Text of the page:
HARTFORD, Conn. (CBSNewYork/AP) — The state Claims Commissioner is being urged by the Office of the Attorney General to dismiss a claim against the state filed by Charla Nash, the Stamford woman severely disfigured by a chimpanzee in 2009.
Nash attended Friday’s hearing.
She is seeking permission to sue the Department of Energy and Environmental Protection for $150 million in damages, accusing the agency of failing to seize the animal before the mauling despite a staff member’s warning that it was dangerous.
WCBS 880’s Marla Diamond reports
“I hope and pray that the commissioner will give me my day in court,” Nash told reporters following the hearing. “And I also pray that I hope this never happens to anyone else again. It is not nice.”
In February 2009, Sandra Herold’s 200-pound pet chimp Travis attacked Nash as she was trying to lure it back into Herold’s house. It ripped off her nose, lips, eyelids and hands. The attack left her blinded.
Police shot the chimp dead.
Herold, who was Nash’s employer, died in 2010 of an aneurysm. Herold raised Travis as if he were human, CBS 2’s Tony Aiello reported. The chimp was a local celebrity in Stamford, but also a source of concern for state wildlife officials.
One of them sent an email warning about Travis, saying, “He could really hurt someone. It is an accident waiting to happen.”
Assistant Attorney General Maite Barainca told Claims Commissioner J. Paul Vance Jr. that Nash deserves sympathy for her plight and admiration for the courage she has shown in dealing with her situation, but argued that the state should not be held liable for actions of the privately owned animal.
“There is no claim that the state directly caused Ms. Nash’s injuries. The state did not own or possess the chimp that attacked her, and played no role in letting the chimp loose that day in 2009 on private property,” said Barainca.
The state argues that it is immune from being sued, and was not legally obligated to seize Travis even though his owner lacked the necessary wildlife permit.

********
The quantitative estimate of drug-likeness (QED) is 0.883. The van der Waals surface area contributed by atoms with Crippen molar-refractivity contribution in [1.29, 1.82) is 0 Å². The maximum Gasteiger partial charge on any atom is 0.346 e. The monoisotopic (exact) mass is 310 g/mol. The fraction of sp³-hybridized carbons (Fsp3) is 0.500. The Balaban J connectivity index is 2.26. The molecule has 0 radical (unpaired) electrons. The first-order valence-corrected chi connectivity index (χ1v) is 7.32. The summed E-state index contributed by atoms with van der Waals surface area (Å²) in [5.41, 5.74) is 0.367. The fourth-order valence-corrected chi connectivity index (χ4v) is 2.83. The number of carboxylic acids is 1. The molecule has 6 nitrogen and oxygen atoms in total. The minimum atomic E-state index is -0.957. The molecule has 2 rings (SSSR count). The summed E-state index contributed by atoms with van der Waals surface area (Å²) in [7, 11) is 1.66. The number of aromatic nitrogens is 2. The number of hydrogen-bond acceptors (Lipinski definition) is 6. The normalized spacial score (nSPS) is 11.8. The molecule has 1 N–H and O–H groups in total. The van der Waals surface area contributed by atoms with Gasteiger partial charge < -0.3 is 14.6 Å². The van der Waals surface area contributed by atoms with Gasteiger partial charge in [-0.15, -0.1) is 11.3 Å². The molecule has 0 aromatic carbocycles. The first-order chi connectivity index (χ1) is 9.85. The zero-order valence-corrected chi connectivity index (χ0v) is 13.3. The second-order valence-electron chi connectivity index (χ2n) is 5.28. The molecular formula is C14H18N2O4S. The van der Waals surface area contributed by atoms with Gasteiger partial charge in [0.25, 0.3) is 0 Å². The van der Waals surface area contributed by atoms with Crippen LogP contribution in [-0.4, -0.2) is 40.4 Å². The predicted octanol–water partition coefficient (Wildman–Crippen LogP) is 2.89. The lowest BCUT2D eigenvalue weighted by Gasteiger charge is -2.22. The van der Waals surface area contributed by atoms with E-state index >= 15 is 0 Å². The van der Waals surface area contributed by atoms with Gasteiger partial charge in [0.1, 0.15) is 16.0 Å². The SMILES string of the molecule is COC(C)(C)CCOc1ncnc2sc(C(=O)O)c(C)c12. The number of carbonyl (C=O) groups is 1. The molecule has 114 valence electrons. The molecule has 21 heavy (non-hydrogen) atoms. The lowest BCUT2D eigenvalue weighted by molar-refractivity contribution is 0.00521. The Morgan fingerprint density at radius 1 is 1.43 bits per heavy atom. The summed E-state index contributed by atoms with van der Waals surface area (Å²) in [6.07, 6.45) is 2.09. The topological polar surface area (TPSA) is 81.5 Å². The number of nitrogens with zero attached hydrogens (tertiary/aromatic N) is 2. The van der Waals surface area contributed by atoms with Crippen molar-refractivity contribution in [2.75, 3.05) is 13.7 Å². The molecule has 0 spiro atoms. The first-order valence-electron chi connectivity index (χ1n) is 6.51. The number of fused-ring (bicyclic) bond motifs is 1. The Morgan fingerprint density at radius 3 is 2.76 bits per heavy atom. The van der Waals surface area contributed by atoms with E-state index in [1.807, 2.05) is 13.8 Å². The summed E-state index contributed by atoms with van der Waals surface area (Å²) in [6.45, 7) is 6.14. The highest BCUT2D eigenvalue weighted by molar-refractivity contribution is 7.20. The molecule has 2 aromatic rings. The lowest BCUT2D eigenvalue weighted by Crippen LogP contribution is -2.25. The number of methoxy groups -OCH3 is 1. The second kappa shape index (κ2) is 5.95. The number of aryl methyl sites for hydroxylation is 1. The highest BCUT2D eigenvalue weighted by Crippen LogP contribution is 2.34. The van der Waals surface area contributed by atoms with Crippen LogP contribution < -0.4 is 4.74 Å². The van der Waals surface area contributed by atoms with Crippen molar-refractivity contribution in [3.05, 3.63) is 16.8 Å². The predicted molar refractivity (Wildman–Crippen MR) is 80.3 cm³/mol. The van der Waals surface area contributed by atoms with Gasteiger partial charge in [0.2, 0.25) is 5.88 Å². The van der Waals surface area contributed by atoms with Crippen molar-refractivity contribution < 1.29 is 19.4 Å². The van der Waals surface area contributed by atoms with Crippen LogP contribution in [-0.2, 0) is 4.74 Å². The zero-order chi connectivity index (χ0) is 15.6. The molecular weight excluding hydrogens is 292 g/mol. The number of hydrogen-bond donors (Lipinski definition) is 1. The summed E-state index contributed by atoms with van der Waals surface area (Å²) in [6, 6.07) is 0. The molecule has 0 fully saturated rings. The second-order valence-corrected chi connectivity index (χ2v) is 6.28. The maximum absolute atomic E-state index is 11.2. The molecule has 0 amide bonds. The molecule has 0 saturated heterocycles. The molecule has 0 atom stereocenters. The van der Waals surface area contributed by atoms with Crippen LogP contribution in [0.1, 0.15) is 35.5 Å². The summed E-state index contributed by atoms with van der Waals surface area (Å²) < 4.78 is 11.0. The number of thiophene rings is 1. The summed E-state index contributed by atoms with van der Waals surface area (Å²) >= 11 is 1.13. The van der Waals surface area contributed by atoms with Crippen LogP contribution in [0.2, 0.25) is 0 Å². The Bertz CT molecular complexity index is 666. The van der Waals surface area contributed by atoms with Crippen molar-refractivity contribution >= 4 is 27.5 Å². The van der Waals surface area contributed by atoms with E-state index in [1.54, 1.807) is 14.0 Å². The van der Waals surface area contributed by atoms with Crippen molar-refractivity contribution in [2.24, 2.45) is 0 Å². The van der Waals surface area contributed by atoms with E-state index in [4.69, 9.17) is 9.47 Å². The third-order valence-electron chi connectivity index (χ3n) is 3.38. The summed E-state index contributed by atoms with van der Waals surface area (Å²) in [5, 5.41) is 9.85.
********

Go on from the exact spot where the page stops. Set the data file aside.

Charles Willinger, Nash’s attorney, said his client lives in a nursing home outside Boston “in total darkness, without eyes, without hands.” He said she is “permanently scarred, emotionally, physically” and will never be able to see her daughter again or hold her hand. He said Nash “endures loneliness, despair and suffering beyond anyone’s comprehension in this room,” and urged Vance to be the “conscience of this state” when deciding whether to allow her to sue.
Last year, the 57-year-old Nash had a full face transplant at Brigham and Women’s Hospital in Boston. Doctors also attempted to perform a double hand transplant on Nash, but unfortunately they had to be removed.
Willinger said millions of dollars in bills are mounting.
“She’s on, I think, 17 different medications. She needs operations. She needs therapy. One day she’s going to need special accommodations in her home. She’s going to need 24-hour care,” he said, adding how no one knows how long Nash’s face transplant will last. “There are tremendous, significant bills and it’s a situation of quality of life.”
Nash described her feelings of loneliness to reporters.
“I miss home,” said Nash, who wore sunglasses and a turquoise top, and was accompanied by her brother Steve. “You know, when you’re in a facility, you’re alone. It’s hard. But I’m thankful that I’m still here.”
Vance is expected to issue a decision on the state’s motion to dismiss the case within 30 days. If he rules in favor of the state, Nash cannot proceed with a hearing on the merits of her claim. She could, however, appeal to the General Assembly and ask state legislators to overrule the commissioner’s decision.
If, however, Vance denies the state’s motion to dismiss, a trial-like hearing will be held before him. Vance would then have to decide whether to allow Nash to sue the DEEP in superior court.
As for her current recovery, Nash said she’s slowly getting more feeling in her face as nerves heal, and she’s hoping for a hand transplant later this year.
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